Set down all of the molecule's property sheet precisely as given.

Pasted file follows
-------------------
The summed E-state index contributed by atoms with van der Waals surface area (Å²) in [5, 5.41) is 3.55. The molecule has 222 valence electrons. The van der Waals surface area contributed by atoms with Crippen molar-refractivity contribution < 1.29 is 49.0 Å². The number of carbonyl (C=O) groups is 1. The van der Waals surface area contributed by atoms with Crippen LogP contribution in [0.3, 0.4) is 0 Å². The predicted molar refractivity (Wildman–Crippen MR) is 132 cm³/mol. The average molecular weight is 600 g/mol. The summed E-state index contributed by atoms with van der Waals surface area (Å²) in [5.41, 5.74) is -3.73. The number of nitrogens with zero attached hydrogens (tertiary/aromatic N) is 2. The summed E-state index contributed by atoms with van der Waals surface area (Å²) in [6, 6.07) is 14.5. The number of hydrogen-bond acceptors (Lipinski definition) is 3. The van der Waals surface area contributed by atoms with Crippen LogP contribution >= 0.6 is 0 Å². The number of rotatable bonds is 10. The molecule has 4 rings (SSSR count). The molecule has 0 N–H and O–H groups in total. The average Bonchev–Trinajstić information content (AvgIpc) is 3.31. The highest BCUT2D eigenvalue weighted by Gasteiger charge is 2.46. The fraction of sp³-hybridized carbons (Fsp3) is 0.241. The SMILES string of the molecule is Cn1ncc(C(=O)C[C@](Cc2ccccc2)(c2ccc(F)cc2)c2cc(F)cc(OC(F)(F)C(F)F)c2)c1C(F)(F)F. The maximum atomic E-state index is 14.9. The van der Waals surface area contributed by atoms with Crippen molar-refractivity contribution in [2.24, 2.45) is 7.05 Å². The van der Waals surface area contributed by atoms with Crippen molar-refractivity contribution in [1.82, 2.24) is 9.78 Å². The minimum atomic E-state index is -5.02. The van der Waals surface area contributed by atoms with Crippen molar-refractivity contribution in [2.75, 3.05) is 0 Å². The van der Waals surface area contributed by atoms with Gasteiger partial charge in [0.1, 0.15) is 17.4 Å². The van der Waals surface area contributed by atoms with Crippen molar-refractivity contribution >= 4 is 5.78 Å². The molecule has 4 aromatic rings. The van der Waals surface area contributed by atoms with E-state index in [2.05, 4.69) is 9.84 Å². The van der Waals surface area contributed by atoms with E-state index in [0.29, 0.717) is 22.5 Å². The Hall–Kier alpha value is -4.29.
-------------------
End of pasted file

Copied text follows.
The summed E-state index contributed by atoms with van der Waals surface area (Å²) in [5, 5.41) is 3.55. The molecule has 222 valence electrons. The van der Waals surface area contributed by atoms with Crippen molar-refractivity contribution < 1.29 is 49.0 Å². The number of carbonyl (C=O) groups is 1. The van der Waals surface area contributed by atoms with Crippen LogP contribution in [0.3, 0.4) is 0 Å². The predicted molar refractivity (Wildman–Crippen MR) is 132 cm³/mol. The average molecular weight is 600 g/mol. The summed E-state index contributed by atoms with van der Waals surface area (Å²) in [5.41, 5.74) is -3.73. The number of nitrogens with zero attached hydrogens (tertiary/aromatic N) is 2. The summed E-state index contributed by atoms with van der Waals surface area (Å²) in [6, 6.07) is 14.5. The number of hydrogen-bond acceptors (Lipinski definition) is 3. The van der Waals surface area contributed by atoms with Crippen LogP contribution >= 0.6 is 0 Å². The number of rotatable bonds is 10. The molecule has 4 rings (SSSR count). The molecule has 0 N–H and O–H groups in total. The average Bonchev–Trinajstić information content (AvgIpc) is 3.31. The highest BCUT2D eigenvalue weighted by Gasteiger charge is 2.46. The fraction of sp³-hybridized carbons (Fsp3) is 0.241. The SMILES string of the molecule is Cn1ncc(C(=O)C[C@](Cc2ccccc2)(c2ccc(F)cc2)c2cc(F)cc(OC(F)(F)C(F)F)c2)c1C(F)(F)F. The maximum atomic E-state index is 14.9. The van der Waals surface area contributed by atoms with Crippen molar-refractivity contribution in [2.24, 2.45) is 7.05 Å². The van der Waals surface area contributed by atoms with Crippen molar-refractivity contribution in [1.82, 2.24) is 9.78 Å². The minimum atomic E-state index is -5.02. The van der Waals surface area contributed by atoms with Crippen molar-refractivity contribution in [2.75, 3.05) is 0 Å². The van der Waals surface area contributed by atoms with Gasteiger partial charge in [0.1, 0.15) is 17.4 Å². The van der Waals surface area contributed by atoms with Crippen molar-refractivity contribution >= 4 is 5.78 Å². The molecule has 4 aromatic rings. The van der Waals surface area contributed by atoms with E-state index in [2.05, 4.69) is 9.84 Å². The van der Waals surface area contributed by atoms with E-state index in [0.29, 0.717) is 22.5 Å². The Hall–Kier alpha value is -4.29.